So acute is the shortage that some guest houses in the commercial capital and tourism hub, Dar es Salaam, are no longer giving out the contraceptives free of charge.
The price of condoms have also shot through the roof as a result of the shortage.
"Some shops are selling condoms for 3,000 Tanzanian shillings ($1; £0.78), 5,000 or 10,000 Tanzanian shillings - depending on the brand. Customers must now have their own condoms because we can't afford to give them out for free," a hotel worker told BBC Swahili.
Early this year, two of Tanzania’s populous regions Njombe and Shinyala, with a combined population of more than two million people according to a 2012 study, were hit by condom shortage raising fears of a possible increase in number of sexually transmitted infections.
“It is true that there is shortage of condoms, which is attributed to the change of supplying system…However, this signifies that the Tanzanian population are educated enough to use protection,” Tanzania’s deputy Health Minister Faustine Ndugulile said at the time.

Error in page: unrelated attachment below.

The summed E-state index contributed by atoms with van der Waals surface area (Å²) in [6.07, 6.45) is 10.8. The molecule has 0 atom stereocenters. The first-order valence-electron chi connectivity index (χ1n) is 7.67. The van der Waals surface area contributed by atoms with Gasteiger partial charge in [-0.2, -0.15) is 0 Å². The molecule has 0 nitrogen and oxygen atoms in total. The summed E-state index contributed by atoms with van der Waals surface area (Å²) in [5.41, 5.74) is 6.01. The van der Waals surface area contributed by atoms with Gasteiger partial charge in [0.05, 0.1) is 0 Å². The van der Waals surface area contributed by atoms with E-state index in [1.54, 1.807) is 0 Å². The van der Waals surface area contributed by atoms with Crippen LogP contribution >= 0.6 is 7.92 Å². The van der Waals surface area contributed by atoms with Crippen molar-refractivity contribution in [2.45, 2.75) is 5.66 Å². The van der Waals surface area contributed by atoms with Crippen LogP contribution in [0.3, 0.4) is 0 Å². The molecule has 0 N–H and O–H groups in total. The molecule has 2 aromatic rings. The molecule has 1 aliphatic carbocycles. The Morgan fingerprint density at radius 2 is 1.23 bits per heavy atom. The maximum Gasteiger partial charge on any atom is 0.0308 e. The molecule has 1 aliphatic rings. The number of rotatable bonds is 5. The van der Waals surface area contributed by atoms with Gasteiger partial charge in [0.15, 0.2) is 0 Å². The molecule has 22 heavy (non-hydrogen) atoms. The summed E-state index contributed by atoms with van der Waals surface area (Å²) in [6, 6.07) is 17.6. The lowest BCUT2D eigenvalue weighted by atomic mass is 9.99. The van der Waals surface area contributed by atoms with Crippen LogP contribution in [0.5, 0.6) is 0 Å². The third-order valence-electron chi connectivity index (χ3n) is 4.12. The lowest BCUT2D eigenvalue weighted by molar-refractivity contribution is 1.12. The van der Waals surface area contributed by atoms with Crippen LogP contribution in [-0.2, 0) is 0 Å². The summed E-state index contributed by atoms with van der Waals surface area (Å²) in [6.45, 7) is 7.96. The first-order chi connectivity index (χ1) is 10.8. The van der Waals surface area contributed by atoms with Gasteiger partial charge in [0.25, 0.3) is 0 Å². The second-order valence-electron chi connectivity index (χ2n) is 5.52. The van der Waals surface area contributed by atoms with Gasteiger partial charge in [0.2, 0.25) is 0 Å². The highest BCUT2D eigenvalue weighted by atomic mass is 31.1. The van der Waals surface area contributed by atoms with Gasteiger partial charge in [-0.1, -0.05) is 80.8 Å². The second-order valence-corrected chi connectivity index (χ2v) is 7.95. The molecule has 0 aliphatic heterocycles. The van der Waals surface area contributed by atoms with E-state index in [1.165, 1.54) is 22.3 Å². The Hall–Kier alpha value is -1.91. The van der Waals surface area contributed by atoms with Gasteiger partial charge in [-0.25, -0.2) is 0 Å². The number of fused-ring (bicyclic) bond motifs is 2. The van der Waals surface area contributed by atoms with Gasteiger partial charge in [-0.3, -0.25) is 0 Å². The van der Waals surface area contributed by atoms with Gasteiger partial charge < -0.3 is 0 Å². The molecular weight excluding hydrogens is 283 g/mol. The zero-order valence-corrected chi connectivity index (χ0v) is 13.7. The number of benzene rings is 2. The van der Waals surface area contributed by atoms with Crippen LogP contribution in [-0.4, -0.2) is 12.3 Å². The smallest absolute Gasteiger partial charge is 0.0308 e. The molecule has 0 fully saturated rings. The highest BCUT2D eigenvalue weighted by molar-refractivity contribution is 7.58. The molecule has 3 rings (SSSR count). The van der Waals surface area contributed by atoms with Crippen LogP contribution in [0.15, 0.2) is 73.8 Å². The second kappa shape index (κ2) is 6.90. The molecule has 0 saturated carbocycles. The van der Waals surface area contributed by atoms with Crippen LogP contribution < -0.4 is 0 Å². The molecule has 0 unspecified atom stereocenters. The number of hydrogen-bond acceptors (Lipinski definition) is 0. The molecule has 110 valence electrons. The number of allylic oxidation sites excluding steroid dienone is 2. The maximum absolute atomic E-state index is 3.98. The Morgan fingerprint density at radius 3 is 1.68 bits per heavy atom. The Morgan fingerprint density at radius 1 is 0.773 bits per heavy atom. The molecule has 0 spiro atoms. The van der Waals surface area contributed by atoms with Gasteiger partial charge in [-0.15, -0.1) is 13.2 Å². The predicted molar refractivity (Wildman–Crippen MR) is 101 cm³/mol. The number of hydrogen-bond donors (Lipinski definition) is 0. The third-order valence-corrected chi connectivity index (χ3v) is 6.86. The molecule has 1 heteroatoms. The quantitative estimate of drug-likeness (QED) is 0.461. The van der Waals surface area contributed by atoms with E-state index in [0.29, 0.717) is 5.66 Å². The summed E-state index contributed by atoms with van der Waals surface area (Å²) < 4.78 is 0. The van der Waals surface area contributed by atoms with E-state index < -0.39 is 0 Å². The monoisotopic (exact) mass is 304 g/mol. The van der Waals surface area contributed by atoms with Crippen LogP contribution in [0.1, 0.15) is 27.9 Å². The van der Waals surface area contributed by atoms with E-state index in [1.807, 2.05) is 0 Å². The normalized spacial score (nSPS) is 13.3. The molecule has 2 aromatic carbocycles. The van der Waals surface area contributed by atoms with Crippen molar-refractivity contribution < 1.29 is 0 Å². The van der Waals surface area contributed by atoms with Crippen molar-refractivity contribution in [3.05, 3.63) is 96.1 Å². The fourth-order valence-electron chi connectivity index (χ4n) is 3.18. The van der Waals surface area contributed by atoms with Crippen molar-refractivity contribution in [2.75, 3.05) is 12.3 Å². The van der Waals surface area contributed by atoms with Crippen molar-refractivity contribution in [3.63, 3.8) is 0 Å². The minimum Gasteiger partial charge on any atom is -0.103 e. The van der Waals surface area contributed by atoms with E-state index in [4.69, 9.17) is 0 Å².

To curb the shortage, Tanzanian health authorities have now decided to import over 30 million condoms.
"We've ordered over 30 million condoms. What changed was the distribution model; previously there were some agencies distributing the condoms but things have changed and we now have new agencies mandated with distribution.
What we want to do is ensure the new model works effectively and that awareness campaigns reach those targeted and condoms become available," Mr. Ndugulile said.
1 600 000 people were living with HIV in Tanzania as of 2018, according to UNAIDS.
Approximately 81,000 new cases of HIV are reported annually among adults ages 15 to 64 years in Tanzania according to the first survey conducted by the Government of Tanzania under the Ministry of Health, Community Development, Gender, Elderly and Children (MoHCDGEC) and the Ministry of Health (MoH) Zanzibar through the National Bureau of Statistics (NBS) and the Office of Chief Government Statistician (OCGS) between October 2016 and August 2017 to measure national HIV incidence and viral load suppression.
However, there has been progress in the number of AIDS-related deaths since 2010, with a 49% decrease, from 48 000 deaths to 24 000 deaths. The number of new HIV infections has also decreased, from 83 000 to 72 000 in the same period.